Yesterday, while everyone played unawares in the park, outside to enjoy themselves in the warm spring sunshine, as we did, sitting on our balcony for about an hour. A tragedy befell the Canadian Snowbirds Aerobatic Display Team, in Kamloops, B.C. One of their aircraft, which were taking off in pairs and heading out to do a display not far away, crashed, killing one and seriously injuring the pilot, Capt. Richard MacDougall.
The pilot managed to eject to relative safety in that he landed atop a roof, and was later rescued by emergency services. While it is still unclear what happened to the passenger, Captain Jennifer Casey, the display team’s PR liaison officer, who it seems was onboard for the trip—maybe taking aerial photos?
In the footage I’ve seen, and as an ex-air traffic controller (back in my military days) I combed through a lot available on social media looking for clues—there is one video that shows the troubled aircraft trying to gain height as it pulls to the left (it was the left craft of the pair and, in an emergency this would have been procedure) doing what to those on the ground thought was a barrel loop. But at the peak of its arc, for a split second the plane stalls and hangs midair.
I’m judging there was something wrong with the engines as the pilot took off—whether mechanical, or birdstrike, which is a lot more common that you would think—and the engines flamed out. I’m guessing, while calling a Mayday call, the pilot was furiously trying to reengage the engines, without success.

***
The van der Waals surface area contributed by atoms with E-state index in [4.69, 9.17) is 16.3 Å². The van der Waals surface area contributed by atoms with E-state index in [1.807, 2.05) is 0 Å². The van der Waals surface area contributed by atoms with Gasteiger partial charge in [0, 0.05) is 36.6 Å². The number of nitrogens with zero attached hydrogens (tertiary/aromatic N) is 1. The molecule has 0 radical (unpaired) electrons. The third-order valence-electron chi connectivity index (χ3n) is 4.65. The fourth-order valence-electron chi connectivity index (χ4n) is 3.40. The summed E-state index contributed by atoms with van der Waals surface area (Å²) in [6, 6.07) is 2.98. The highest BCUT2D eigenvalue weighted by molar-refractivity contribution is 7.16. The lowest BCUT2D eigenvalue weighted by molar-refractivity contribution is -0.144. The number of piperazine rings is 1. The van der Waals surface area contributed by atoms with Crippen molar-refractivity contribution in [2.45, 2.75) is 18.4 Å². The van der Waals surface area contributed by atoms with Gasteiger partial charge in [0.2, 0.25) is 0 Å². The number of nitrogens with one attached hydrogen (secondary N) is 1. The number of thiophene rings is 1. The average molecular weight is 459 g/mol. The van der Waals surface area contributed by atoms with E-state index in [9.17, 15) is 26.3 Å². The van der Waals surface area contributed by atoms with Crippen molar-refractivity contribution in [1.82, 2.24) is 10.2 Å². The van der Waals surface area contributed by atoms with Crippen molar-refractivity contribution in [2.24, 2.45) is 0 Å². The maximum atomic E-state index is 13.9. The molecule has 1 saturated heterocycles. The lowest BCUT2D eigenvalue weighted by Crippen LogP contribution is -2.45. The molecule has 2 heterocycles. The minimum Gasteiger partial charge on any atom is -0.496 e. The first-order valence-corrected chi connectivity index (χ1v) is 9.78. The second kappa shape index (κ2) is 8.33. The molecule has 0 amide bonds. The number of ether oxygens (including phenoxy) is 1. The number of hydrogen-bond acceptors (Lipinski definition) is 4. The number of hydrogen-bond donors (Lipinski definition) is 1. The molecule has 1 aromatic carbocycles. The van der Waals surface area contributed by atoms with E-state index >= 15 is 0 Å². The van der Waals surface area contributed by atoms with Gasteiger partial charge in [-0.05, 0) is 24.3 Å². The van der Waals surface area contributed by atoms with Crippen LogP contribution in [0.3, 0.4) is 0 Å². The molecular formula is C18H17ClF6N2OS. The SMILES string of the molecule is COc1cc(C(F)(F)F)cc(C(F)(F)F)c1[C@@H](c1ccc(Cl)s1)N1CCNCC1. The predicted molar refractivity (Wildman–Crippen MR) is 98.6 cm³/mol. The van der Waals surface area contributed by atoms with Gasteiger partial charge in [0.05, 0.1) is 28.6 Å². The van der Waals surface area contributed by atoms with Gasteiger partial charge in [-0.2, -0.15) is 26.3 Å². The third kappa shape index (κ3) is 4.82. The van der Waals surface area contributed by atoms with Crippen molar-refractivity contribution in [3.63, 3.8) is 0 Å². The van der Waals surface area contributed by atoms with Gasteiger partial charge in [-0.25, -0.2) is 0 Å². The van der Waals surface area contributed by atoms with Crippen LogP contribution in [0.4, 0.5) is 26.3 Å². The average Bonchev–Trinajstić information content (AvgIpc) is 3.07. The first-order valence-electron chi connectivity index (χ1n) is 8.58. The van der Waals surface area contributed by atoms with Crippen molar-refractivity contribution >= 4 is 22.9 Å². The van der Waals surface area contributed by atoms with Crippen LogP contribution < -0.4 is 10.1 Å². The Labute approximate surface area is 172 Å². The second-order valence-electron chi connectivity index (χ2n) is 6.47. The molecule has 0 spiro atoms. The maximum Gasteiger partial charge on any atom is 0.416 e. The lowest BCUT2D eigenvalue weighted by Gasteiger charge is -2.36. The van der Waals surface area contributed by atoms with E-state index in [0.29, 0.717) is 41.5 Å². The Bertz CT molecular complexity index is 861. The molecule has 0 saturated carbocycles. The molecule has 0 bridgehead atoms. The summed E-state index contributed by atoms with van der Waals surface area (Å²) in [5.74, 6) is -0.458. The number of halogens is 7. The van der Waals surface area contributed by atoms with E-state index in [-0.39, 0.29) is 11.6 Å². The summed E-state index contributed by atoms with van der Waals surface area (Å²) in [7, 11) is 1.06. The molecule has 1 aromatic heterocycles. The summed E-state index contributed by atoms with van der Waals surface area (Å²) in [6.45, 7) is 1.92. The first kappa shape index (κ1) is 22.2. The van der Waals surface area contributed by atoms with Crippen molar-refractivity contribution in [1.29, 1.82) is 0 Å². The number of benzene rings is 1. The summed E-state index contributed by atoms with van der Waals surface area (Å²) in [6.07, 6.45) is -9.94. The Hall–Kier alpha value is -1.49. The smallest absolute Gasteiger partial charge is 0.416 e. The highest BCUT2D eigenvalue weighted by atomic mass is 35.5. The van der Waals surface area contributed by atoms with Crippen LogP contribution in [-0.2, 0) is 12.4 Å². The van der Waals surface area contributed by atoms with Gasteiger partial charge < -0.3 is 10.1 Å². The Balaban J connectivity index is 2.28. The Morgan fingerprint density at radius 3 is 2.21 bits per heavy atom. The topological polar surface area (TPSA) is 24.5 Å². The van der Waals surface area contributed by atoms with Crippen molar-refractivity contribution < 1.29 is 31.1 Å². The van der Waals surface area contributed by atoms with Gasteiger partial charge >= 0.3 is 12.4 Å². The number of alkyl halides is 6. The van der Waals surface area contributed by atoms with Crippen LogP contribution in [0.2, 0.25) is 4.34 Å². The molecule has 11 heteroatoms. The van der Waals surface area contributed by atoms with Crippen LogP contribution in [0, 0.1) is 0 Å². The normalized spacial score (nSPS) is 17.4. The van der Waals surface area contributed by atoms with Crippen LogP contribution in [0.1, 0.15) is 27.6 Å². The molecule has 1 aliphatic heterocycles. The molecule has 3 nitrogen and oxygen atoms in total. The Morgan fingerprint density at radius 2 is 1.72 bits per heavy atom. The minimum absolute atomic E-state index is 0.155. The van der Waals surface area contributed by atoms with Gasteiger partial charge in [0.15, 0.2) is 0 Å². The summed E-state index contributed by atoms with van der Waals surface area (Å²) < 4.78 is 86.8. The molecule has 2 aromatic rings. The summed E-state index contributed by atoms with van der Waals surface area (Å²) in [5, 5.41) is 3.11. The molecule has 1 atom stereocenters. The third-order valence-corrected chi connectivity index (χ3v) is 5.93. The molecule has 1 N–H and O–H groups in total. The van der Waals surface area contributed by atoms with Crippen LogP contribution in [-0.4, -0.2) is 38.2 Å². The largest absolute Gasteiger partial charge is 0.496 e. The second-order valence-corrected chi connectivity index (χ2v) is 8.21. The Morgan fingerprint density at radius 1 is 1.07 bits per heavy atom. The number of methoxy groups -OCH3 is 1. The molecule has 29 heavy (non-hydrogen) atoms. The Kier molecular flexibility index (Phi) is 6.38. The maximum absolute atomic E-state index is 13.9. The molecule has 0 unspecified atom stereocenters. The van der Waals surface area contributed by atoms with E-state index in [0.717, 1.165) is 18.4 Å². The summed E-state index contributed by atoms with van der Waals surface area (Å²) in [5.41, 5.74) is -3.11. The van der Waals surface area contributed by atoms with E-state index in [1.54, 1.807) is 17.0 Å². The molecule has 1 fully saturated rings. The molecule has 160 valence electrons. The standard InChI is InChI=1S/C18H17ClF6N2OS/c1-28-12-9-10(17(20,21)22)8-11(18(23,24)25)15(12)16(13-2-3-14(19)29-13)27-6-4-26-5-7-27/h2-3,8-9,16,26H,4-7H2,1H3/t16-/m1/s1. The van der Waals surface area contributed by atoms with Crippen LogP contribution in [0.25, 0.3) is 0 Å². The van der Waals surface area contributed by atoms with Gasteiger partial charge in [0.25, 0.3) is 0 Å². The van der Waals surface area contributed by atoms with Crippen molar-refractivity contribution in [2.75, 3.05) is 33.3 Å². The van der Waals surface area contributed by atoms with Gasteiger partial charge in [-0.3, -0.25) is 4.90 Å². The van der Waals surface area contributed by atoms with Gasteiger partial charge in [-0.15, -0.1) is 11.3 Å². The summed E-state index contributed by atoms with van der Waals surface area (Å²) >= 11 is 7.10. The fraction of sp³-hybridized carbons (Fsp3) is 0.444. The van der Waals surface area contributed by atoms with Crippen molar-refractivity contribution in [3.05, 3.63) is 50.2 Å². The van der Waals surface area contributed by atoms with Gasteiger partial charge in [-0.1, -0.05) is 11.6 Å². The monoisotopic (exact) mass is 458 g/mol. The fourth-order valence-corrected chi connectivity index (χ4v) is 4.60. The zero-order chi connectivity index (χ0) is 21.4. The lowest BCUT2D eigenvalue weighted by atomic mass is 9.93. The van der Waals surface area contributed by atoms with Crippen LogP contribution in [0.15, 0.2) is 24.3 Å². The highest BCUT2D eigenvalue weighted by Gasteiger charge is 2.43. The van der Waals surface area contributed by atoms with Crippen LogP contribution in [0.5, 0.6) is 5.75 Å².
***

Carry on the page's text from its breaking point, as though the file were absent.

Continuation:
In those split seconds he has a decision to make, bail or go down with the craft. They are trained, and trained some more to react, and get out.
In the videos, there are two puffs of smoke, one for the canopy release another for a chair being ejected, just moments before the plane plummets straight down, crashing into a couple of houses below, where, thankfully for all involved, no one was killed.
There is no indication of a second chair ejection, yet, in other footage taken on the ground at the crash site and near the main crash site. A second parachute is seen on the ground near some wreckage.
This leads me to believe Captain Casey was ejected but with complications, and that maybe she died on impact. Because while the chairs these flyers are strapped into are a serious piece of engineering, severe injuries and yes, death, happen. Especially as this particular aircraft never really gained height before ejection occured.
These are just my speculations and my way of working through what I saw, and what happened, and are conjecture on my part, and should not be taken as being anything other than a ground observer’s opinion. I am sure the NTSB will piece together what happened, and the public will get to know eventually.
My deepest sympathies go to Captain Casey’s family, friends, and all her colleagues, and to all those who were witness to these events, on the ground. My heart goes out to you.
Please, everyone, stay safe wherever you are and take care. Life is short.